Roger Cook urging WA healthcare workers to ‘lead by example’ and get the COVID vaccine

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Peter LawThe West Australian
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Health Minister Roger Cook.
Camera IconHealth Minister Roger Cook. Credit: Jackson Flindell/The West Australian

The thousands of healthcare workers across WA who have so far failed to get themselves vaccinated against COVID-19 — five months after the roll-out began — are being called on to “lead by example”.

Figures released by the WA Health Department show 71.1 per cent of the workforce had received their first dose, comprised of 84.6 per cent of employees in Perth and 61.3 per cent in the country.

Only 62.8 per cent of employees were fully vaccinated, including 80.4 per cent in the metropolitan area and 49.9 per cent in the regions. The regional discrepancy was blamed on the roll-out starting in the city.

The figures are based on healthcare workers eligible under phase 1A and does not include 1B cohorts. It also only includes jabs administered at State-run clinics.

“Most of our frontline healthcare workers are vaccinated, but obviously right through out our health system, over 40,000 staff, we haven't got to all those people yet,” Health Minister Roger Cook said.

“I've called on all healthcare workers to lead by example, make sure they do the right thing, get themselves vaccinated.

“We're continuing to work both with the healthcare workers themselves and with their unions to make sure that we roll that programme out.

“We prioritise healthcare workers in terms of our State vaccination clinics to make sure that they have every opportunity to get themselves vaccinated to protect themselves and to protect their families and the community.”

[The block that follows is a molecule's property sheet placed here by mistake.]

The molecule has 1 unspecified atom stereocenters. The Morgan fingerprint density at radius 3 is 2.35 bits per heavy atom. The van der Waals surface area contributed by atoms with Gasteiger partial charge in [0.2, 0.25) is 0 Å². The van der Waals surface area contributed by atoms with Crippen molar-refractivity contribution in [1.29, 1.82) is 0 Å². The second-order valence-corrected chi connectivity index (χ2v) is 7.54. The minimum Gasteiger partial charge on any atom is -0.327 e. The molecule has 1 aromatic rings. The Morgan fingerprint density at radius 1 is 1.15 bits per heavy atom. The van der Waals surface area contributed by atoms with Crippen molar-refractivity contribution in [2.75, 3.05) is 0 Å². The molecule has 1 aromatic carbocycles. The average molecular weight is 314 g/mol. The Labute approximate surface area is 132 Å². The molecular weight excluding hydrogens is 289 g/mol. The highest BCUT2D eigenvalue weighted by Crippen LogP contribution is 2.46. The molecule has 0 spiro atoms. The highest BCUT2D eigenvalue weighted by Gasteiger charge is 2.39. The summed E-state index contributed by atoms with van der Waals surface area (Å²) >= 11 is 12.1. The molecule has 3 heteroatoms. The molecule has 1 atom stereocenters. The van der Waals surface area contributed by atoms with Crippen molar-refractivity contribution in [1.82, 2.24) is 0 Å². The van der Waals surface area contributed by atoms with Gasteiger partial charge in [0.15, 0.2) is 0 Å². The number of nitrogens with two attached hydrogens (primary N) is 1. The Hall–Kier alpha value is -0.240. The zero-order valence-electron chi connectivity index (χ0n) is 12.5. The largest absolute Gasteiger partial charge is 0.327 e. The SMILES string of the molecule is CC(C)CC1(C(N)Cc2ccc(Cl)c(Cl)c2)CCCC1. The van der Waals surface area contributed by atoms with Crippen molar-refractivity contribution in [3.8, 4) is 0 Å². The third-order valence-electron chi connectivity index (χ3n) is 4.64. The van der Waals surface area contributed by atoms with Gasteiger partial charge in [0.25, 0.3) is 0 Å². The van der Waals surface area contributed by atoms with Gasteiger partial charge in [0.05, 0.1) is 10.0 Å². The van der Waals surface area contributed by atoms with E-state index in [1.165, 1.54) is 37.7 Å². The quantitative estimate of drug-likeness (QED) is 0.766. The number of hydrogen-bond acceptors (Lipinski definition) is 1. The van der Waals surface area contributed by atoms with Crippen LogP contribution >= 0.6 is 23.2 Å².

Meanwhile, it emerged on Thursday that WA has the lowest percentage of fully vaccinated residential aged care workers fully vaccinated against COVID.

Federal Health Department data 37 per cent of the aged care workforce had received at least one dose and only 22 per cent were fully protected against COVID.

This was well below the national average of 51 per cent who had received one dose and 32 per cent who had been doubled jabbed.

Mr Cook said vaccinating aged care residents was the responsibility of the Commonwealth, but Federal authorities did not undertake work to vaccinate the staff who look after them.

The State Government is now doing that work and, under a National Cabinet agreement, mandatory vaccination of aged care workers will come into effect on September 17.

Australian Nurses Federation state secretary Mark Olson encouraged all nurses to roll up their sleeves, but said they should be allowed to get vaccinated in work time.

“I've got loads of emails from nurses that say, ‘My manager won't let me off to go and get vaccinated because we're short staffed’. Or, ‘I've been told by my manager if I've got any symptoms, and I have to take time off after being vaccinated, that's going to be on my own time. I'm going have to take annual leave or some other other leave, but not sick leave, and certainly not COVID leave,” Mr Olson said.

“So all these mixed messages are going on. It's really simple. If we can get the right settings, if we can educate if we can incentivise, if we can remove all obstacles, then I think you'll find that those vaccination rates skyrocket.”

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